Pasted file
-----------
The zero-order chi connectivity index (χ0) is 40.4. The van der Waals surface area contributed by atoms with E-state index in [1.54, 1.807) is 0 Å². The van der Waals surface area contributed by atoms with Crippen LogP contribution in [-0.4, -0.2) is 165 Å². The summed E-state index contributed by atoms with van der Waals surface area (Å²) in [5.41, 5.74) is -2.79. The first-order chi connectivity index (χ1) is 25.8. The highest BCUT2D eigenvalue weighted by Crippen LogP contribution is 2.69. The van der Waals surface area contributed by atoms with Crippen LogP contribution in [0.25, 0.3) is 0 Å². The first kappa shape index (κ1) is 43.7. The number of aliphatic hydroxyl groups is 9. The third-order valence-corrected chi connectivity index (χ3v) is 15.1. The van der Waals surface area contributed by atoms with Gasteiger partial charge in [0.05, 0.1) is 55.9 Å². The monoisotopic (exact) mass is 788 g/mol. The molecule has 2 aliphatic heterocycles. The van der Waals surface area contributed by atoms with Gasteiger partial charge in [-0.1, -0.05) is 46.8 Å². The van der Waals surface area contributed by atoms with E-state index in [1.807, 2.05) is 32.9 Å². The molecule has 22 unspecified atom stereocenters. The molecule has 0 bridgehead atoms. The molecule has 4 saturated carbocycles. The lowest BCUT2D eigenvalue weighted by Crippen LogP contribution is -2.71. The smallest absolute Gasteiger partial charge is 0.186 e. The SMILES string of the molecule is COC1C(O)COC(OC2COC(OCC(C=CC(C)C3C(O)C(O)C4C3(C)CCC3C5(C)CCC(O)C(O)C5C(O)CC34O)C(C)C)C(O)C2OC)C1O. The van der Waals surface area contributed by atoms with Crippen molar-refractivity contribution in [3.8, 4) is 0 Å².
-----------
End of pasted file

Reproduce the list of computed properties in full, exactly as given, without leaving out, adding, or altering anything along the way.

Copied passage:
The zero-order chi connectivity index (χ0) is 40.4. The van der Waals surface area contributed by atoms with E-state index in [1.54, 1.807) is 0 Å². The van der Waals surface area contributed by atoms with Crippen LogP contribution in [-0.4, -0.2) is 165 Å². The summed E-state index contributed by atoms with van der Waals surface area (Å²) in [5.41, 5.74) is -2.79. The first-order chi connectivity index (χ1) is 25.8. The highest BCUT2D eigenvalue weighted by Crippen LogP contribution is 2.69. The van der Waals surface area contributed by atoms with Crippen LogP contribution in [0.25, 0.3) is 0 Å². The first kappa shape index (κ1) is 43.7. The number of aliphatic hydroxyl groups is 9. The third-order valence-corrected chi connectivity index (χ3v) is 15.1. The van der Waals surface area contributed by atoms with Gasteiger partial charge in [0.05, 0.1) is 55.9 Å². The monoisotopic (exact) mass is 788 g/mol. The molecule has 2 aliphatic heterocycles. The van der Waals surface area contributed by atoms with Gasteiger partial charge in [-0.1, -0.05) is 46.8 Å². The van der Waals surface area contributed by atoms with E-state index in [1.807, 2.05) is 32.9 Å². The molecule has 22 unspecified atom stereocenters. The molecule has 0 bridgehead atoms. The molecule has 4 saturated carbocycles. The lowest BCUT2D eigenvalue weighted by Crippen LogP contribution is -2.71. The smallest absolute Gasteiger partial charge is 0.186 e. The SMILES string of the molecule is COC1C(O)COC(OC2COC(OCC(C=CC(C)C3C(O)C(O)C4C3(C)CCC3C5(C)CCC(O)C(O)C5C(O)CC34O)C(C)C)C(O)C2OC)C1O. The van der Waals surface area contributed by atoms with Crippen molar-refractivity contribution in [3.8, 4) is 0 Å².